Yoga Demystified. Which Type of Yoga is Right for You? (A Breakdown of Different Styles)
There’s nothing superficial about the “poses” done in Yoga class. It’s true, many initially gravitate to Yoga because of its far-reaching health benefits. But I’m convinced what keeps so many of us grounded in the ancient practice, is the sense of connection and inner balance it offers. Rooted in India, with eight limbs, only one branch, “Asana,” involves physical movement; however, when we talk about Yoga class that’s usually what we’re referring to.
In the short time since arriving in the West, what we call “Yoga” has grown and morphed like a shapeshifter, taking on countless incarnations, in some cases, unrecognizable from its spiritual beginnings. Today we can do Downward Facing Dog with cute little goats, a Karaoke band, or flying on a trapeze. No matter how unconventional some styles may be, I still believe all energy directed toward Yoga is positive.
As a Hatha teacher, trained in the Integral Yoga tradition, I wholeheartedly believe Yoga is for every body. Although, when it comes to different styles, depending on your personality, needs, and experience level, certain types will feel more natural than others. Whether you’re new to Yoga and wondering how to get started, or a seasoned Yogi/Yogini, finding the style that resonates with your life, can seem overwhelming.
Here’s a breakdown of Yoga styles to help simplify the path.
Would you like to relax and meditate? If speed and sweat aren’t requirements, and you’re craving a purist approach, Hatha is a beautiful option. It’s also ideal if you’re new to Yoga and want foundational training before experimenting with styles; the practice will give you a chance to become familiar with each pose, how it relates to anatomy, and its accompanying health benefits. Often slower paced, traditional asanas are linked with breathwork (Pranayama), meditation, and possibly chanting. Not as easy as it appears, classes vary; often there will be Yoga Nidra, (the Yogic Sleep) at the close of class, allowing the body to fully unwind. Because pacing is more languid than other styles, Hatha gives you the time and space to go within and sink deeper into a pose, while also enhancing awareness.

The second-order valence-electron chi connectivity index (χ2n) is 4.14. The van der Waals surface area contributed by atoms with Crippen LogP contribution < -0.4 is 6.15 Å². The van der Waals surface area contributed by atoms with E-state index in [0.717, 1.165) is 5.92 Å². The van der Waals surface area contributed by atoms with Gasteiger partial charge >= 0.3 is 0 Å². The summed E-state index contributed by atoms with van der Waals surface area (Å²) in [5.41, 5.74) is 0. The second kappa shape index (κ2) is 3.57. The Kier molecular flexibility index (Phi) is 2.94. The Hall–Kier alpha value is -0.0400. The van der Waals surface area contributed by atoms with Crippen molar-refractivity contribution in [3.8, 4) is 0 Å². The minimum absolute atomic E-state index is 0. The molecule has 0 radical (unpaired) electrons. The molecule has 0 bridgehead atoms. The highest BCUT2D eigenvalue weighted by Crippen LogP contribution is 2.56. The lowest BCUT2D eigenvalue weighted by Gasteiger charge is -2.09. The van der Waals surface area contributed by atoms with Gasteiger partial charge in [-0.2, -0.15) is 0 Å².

Ashtanga (AKA Power Yoga)
Are you driven to push beyond your limits? If so, you may find your groove in this highly focused style. Created by Sri K. Pattabhi Jois and T. Krishnamacharya, Ashtanga is rewarding for those dedicated to the practice. Done in quiet, without modifications, the asanas in each series are the same, performed in repetition. It’s recommended to practice, multiple times per week. Be mindful: this deeply challenging style, isn’t for those seeking a low key approach. Although, if you don’t believe in comfort zones, and thrive on intensity, with Ashtanga you can build strength, along with mental and physical endurance.
If going slow makes you antsy and you want to work up a sweat, Vinyasa will get your energy moving. The type of Yoga most taught in gyms, Vinyasa may feel more like exercise since it gives you an amazing cardio workout. Depending on the teacher, a class might have breathwork and meditation, or be strictly fast-paced. Vinyasa may call upon intense physical strength, but it also may not. When choosing a class, it’s a good idea to find out more about a particular studio or gym’s individual approach. Some questions to ask: will there be meditation? How challenging are classes? Is it suitable for beginners? Do classes include Yoga Nidra? Will there be breathwork?